• -Position the open triangular bandage under the injured arm, against the body. The point of the triangular bandage should extend past the elbow. The opposite, or bottom, end should be strait up and down on the body with the upper end over the shoulder.
  • -Take the bottom end of the bandage and place it over the opposite shoulder.

3) Tie the bandage at the back of the neck, making sure that the knot does not create any discomfort.

4) Twist the top of the point of the bandage.

5) Tie a broad bandage from the elbow on the injured side across the body “To secure the sling against the torso”

6) Recheck circulation

Tube Sling:

1) Check circulation by comparing the warmth and color of the fingers with the other hand “Ask the casualty if they are experiencing numbness or tingling, rings should be removed if possible

2) Put the forearm of the injured side across the chest, with the fingers pointed at the opposite arm.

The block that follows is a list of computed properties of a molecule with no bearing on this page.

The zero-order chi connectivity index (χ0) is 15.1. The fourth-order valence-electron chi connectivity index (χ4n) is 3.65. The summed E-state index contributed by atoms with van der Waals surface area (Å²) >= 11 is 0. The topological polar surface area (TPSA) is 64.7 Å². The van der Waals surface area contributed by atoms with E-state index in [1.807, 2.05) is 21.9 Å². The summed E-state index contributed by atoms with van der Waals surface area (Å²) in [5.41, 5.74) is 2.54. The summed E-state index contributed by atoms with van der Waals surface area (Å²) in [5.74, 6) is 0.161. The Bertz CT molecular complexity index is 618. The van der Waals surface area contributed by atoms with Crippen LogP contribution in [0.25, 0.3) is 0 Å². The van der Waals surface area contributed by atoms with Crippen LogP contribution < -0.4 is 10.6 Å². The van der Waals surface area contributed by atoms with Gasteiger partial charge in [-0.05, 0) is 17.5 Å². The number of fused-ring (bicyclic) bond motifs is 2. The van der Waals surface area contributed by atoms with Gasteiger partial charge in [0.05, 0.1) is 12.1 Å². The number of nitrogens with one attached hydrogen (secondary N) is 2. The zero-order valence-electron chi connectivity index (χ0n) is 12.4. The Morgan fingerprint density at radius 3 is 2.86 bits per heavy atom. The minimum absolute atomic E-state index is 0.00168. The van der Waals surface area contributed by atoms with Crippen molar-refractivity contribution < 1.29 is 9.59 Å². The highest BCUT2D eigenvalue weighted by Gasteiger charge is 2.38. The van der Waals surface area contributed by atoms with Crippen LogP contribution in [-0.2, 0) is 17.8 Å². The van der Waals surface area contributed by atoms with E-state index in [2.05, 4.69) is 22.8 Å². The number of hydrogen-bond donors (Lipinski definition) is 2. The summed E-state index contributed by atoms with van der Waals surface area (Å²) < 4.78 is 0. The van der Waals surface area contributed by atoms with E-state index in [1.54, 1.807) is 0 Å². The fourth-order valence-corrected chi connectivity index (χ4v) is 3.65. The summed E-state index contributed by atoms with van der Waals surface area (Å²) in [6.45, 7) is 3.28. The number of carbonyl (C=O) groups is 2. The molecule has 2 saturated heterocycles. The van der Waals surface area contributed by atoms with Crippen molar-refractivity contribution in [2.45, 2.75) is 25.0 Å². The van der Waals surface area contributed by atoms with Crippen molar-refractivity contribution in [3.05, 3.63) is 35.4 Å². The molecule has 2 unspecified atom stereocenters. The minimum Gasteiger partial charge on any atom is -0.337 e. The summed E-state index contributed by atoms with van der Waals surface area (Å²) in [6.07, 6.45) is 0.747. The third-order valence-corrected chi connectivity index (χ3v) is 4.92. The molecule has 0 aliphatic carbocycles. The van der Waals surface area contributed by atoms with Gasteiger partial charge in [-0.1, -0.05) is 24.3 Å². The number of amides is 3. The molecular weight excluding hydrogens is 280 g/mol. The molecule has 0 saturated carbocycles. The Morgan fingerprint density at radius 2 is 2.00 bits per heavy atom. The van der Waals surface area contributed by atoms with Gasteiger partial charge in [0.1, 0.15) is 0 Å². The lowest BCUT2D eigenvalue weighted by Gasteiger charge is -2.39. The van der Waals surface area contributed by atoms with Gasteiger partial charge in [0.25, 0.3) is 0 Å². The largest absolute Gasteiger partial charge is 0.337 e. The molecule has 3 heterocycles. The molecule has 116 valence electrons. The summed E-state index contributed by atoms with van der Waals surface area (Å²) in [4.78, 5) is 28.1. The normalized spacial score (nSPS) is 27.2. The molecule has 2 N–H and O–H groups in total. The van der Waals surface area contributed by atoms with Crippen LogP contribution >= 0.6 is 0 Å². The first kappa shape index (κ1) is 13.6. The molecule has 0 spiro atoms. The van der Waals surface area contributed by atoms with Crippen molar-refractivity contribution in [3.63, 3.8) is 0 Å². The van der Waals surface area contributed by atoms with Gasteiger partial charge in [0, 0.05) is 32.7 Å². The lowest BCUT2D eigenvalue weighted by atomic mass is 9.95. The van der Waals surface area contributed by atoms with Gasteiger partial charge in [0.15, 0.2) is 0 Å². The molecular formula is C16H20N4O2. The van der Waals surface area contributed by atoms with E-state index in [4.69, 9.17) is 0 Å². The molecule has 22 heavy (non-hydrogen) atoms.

3) Position the open triangular bandage over the forearm and hand. “The point of the triangular bandage should extend past the point of the elbow and shoulder

4) Support the forearm and carefully tuck the bandage under all the way from the hand to the elbow.

5) Carry the end of the bandage near the elbow around the back. “Twist the top of the point of the bandage near the elbow to secure the elbow from coming out of the sling”

6) Adjust the height of the sling to make sure it is supporting the arm. “Tie the ends together in the hollow of the neck on the uninjured side

7) Pad between the arm and the body, in the natural hollow with soft, firm material.